Gradient (http://www.gradientcorp.com), a nationally recognized environmental and risk science consulting
firm, recently announced the publication of a study that finds elevated levels
of heavy metals in tested laundered shop towels.
The study, “Evaluation of Potential Exposure to Metals in Laundered
Shop Towels,” builds upon an earlier analysis published in 2003 and
concludes that, even after commercial laundering, the towels studied
retain elevated levels of metals. This could result in worker exposures
that exceed agency guidelines, which are based on various health
effects such as cancer. Additionally, the tested shop towels may
unexpectedly introduce new metals that are not otherwise in a facility.
Exposure to Heavy Metals in Shop Towels Can Exceed Health-Based Limits
Gradient compared the estimated amounts of ingested metals to
various health-based criteria, including from the U.S. Environmental
Protection Agency (U.S. EPA) and the Agency for Toxic Substances and
Disease Registry (ATSDR), a federal public health agency of the U.S.
Department of Health and Human Services.
In addition, estimated metal intakes were compared to the California
Environmental Protection Agency’s (CalEPA) Proposition 65 regulatory
limits for cancer or reproductive effects. The Gradient study finds
that, for the worker using the typical amount of towels per day,
average exposure to seven metals (antimony, beryllium, cadmium, cobalt,
copper, lead, and molybdenum) may exceed health-based exposure
guidelines set by these agencies. For example, based on the
calculations discussed in the 2011 Gradient study, a worker may ingest
up to 3,600 times more lead on a daily basis than recommended by
CalEPA. Excessive metal exposure over time may present a health concern.
Workers Not Aware of Heavy Metal Exposure Issue
Workers cannot see, smell, or feel heavy metal contaminants on
“clean” laundered shop towels, so they are not aware that the towels
could contain elevated levels of tiny metal particles, invisible to the
eye. Workers who touch towels with their hands may unknowingly transfer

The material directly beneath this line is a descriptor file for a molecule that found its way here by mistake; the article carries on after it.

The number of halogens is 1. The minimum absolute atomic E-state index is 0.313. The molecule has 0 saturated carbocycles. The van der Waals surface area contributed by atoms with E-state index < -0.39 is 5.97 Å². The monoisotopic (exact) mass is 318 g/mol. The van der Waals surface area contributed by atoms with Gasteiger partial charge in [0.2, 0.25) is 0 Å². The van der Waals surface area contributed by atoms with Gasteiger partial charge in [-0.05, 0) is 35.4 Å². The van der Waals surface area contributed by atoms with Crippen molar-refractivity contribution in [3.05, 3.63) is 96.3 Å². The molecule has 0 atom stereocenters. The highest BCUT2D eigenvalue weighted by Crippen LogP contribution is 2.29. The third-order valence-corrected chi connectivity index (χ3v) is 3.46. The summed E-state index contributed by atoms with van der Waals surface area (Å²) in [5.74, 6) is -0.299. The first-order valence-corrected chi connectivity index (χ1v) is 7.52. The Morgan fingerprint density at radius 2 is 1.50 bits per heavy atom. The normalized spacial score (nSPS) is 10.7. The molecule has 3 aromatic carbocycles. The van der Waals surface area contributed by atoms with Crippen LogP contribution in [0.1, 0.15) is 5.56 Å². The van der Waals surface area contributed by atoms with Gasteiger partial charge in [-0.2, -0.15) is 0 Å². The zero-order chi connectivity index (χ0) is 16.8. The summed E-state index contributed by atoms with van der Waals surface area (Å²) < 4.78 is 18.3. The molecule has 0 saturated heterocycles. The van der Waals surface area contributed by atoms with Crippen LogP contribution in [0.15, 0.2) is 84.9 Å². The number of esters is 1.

these metals from their hands to their mouths. Ingestion of metals from
hand-to-mouth transfer is an important exposure route for metals as
recognized by multiple federal agencies including the U.S. EPA, ATSDR,
the Consumer Product Safety Commission (CPSC), and the Occupational
Safety and Health Administration (OSHA) http://www.osha.gov/SLTC/metalsheavy/index.html .
The National Association of Manufacturers estimates that nearly 12
million Americans, or nine percent of workers, are employed in
manufacturing. Across industries — from equipment manufacturing and
printing, to aviation and automotive work, to food and beverage
packaging and medical device manufacturing — workers use laundered shop
towels for wiping equipment, as well as their hands and faces.
Industrial launderers then collect the towels from different
workplaces, wash them together, and send them out again for use by the
same or other businesses.
“Manufacturers face an unexpected worker exposure issue: workers using
just one or two shop towels a day may be exposed to elevated levels of
heavy metals, compared to health-based exposure guidelines,” said Barbara Beck, Ph.D., DABT, principal at Gradient, who has testified before the U.S. Congress on lead toxicology issues.
“Without knowing it, manufacturing workers may be ingesting certain
heavy metals at elevated levels from this unexpected source. For some
of these metals, the amounts ingested may be greater than allowed in
drinking water on a daily basis. Because towels are used and then
laundered multiple times and are often delivered to different companies
each time, workers may even be exposed to metals that do not otherwise
exist in their work environment.”
Commissioned by Kimberly-Clark Professional, Gradient researchers
analyzed data from laundered shop towels submitted by 26 North American
companies across various manufacturing industries. The towels were
submitted to an independent lab for testing. Gradient found
significantly higher levels of contamination than in the similarly
designed 2003 study <http://www.kcprofessional.com/us/download/product%20literature/Gradient%20Report.pdf> .
• More heavy metals exceed health-based exposure criteria:
A worker using a typical number of laundered shop towels a day (12) may
be exposed to levels of antimony, beryllium, cadmium, cobalt, copper,
lead, and molybdenum that are higher than health-based guidelines set
by regulatory agencies.
• Tested towels are dirtier: The
concentrations of six metals—aluminum, barium, calcium, copper,
magnesium, and sodium—were found to be significantly higher than towels
tested in the original 2003 Gradient study.
• More metals detected more often: A wide
variety of heavy metals were commonly found on the shop towels tested.
Of the 29 metals studied, 26 were found on more than 90 percent of the
It is unlikely that metals found in the tested towels could come from a
single industry source. For instance, beryllium is not commonly used in
manufacturing sites, but was present in a number of the towels.
Launderers combine towels from multiple industries before washing,
which may contribute to this finding.
The new report, “Evaluation of Potential Exposure to Metals in
Laundered Shop Towels,” is available at www.thedirtonshoptowels.com http://www.thedirtonshoptowels.com.